Conduct in a Neolithic Kingdom in Transylvania, 100 words story

Following a timeline of prehistorical discoveries, Conduct in a Neolithic Kingdom is the next 100 words story inspired by the (pre)historical past of Transylvania, this beloved and thought-after province of Romania, my home country.

Conduct in a Neolithic Kingdom

The wool she threaded in a pattern was as white as the swans floating overhead. The new quilt, verincă, will please their Queen. That was enough for her. They’ve known years of peace under Her rule.

A butterfly kissed her cheek and she caught it in her arms, merry. ‘May I deliver the quilt to the Queen, Mama? I’m as tall as the sapling today!’

Her lips agreed, her heart differed.

Then, she knew. By the ice settling in her chest.

She knew it. Before her butterfly failed to return.

Boys go to war; tall girls are sacrificed for peace.

© Patricia Furstenberg

Datig from around 5000 BC - Turdas culture fortress (Transylvania) drawing. Maybe the first kingdom in the history of the world?
Dating from around 5000 BC – the Turdas culture fortress (Transylvania) maybe the first kingdom in the history of the world. (Drawing, Image source Malus Dacus).

The seed of this story.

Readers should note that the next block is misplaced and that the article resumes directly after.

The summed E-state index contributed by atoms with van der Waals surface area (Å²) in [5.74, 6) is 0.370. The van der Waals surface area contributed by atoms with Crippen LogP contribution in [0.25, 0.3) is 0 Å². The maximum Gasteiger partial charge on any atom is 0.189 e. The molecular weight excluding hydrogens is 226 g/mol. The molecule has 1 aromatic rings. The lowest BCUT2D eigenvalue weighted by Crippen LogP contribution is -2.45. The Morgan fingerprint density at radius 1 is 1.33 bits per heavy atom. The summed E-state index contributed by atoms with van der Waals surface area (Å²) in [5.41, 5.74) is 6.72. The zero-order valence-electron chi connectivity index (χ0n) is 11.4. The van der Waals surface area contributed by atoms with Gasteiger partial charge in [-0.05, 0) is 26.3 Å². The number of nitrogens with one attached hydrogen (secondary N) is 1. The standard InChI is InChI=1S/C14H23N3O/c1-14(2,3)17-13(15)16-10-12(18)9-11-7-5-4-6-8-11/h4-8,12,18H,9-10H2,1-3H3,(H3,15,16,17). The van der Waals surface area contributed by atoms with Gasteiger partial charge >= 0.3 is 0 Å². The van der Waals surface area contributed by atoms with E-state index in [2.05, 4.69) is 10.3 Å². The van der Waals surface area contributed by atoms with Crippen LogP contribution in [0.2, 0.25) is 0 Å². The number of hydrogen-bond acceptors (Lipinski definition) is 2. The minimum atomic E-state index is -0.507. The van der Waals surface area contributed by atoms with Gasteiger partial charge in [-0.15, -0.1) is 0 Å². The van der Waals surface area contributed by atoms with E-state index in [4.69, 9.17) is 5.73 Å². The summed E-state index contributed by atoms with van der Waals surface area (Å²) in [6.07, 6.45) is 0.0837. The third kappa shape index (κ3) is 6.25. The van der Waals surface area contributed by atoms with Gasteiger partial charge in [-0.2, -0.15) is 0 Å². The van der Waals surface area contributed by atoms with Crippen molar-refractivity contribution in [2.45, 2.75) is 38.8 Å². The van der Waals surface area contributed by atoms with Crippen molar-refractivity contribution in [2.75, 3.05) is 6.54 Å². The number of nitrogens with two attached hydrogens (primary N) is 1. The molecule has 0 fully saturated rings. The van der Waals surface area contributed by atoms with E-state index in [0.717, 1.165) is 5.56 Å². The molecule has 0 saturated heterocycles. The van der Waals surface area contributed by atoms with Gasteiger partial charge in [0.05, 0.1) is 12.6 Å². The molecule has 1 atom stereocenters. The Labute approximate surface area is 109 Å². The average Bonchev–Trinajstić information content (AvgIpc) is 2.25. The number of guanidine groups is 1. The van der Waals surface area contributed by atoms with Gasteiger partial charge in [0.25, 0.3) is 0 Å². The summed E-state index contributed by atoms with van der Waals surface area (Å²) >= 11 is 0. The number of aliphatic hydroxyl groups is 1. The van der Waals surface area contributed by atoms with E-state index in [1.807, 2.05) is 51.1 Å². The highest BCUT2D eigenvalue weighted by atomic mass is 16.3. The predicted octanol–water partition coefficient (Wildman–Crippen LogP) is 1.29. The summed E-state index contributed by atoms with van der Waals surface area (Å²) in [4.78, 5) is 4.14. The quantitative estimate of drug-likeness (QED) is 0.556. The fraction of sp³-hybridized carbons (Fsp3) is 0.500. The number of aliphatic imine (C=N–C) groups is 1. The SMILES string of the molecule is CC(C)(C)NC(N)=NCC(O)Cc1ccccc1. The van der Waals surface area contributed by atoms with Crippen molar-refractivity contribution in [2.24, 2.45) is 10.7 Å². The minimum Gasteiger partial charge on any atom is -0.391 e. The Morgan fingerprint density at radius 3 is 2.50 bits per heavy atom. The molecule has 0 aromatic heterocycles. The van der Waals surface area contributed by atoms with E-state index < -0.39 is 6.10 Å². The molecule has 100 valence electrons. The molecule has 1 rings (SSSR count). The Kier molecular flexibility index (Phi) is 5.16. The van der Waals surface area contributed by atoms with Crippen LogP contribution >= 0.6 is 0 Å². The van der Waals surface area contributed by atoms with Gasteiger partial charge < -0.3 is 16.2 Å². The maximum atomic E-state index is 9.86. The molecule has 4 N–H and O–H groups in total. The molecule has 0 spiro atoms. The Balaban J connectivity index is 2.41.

During 2013 works on a national road unearthed a Neolithic fortress dating from the Turdaș culture, part of Vinča – Turdaș (5700–4500 BC).

The fortress discovered was built near Mureș river (being easy and fast to travel on) and covered no less that 100 hectares. The fortress from Turdaș was built nearly 1 600 years before the first pyramids of Egypt, raised around 2780 B.C. by King Djoser’s architect Imhotep.

You can read more on my blog about the gigantic Neolithic fortress of Turdaș, Hunedoara, Transylvania.

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14 Replies to “Conduct in a Neolithic Kingdom in Transylvania, 100 words story”

  1. Shall I understand that the girl got married against her will? Or was she bricked up in the walls of the fortress like Manole’s Ana?

  2. More like bricked up, Jo.

    Archeological findings near this Neolithic fortress dating from the Turdaș culture tell of human sacrifices performed as rituals so the fortress will thrive and stay protected.

      1. I thought so too. It is the sacrificial site that inspired me to write this little story, more than the grandeur of the fortress, so unusual for its time.

  3. Interesting and sad at the same time, but in ancient times people sacrificed humans on altars – just thinking of the Canaanites who sacrificed their children to the god, Molech, during the time the Israelites took possession of the Promised Land.

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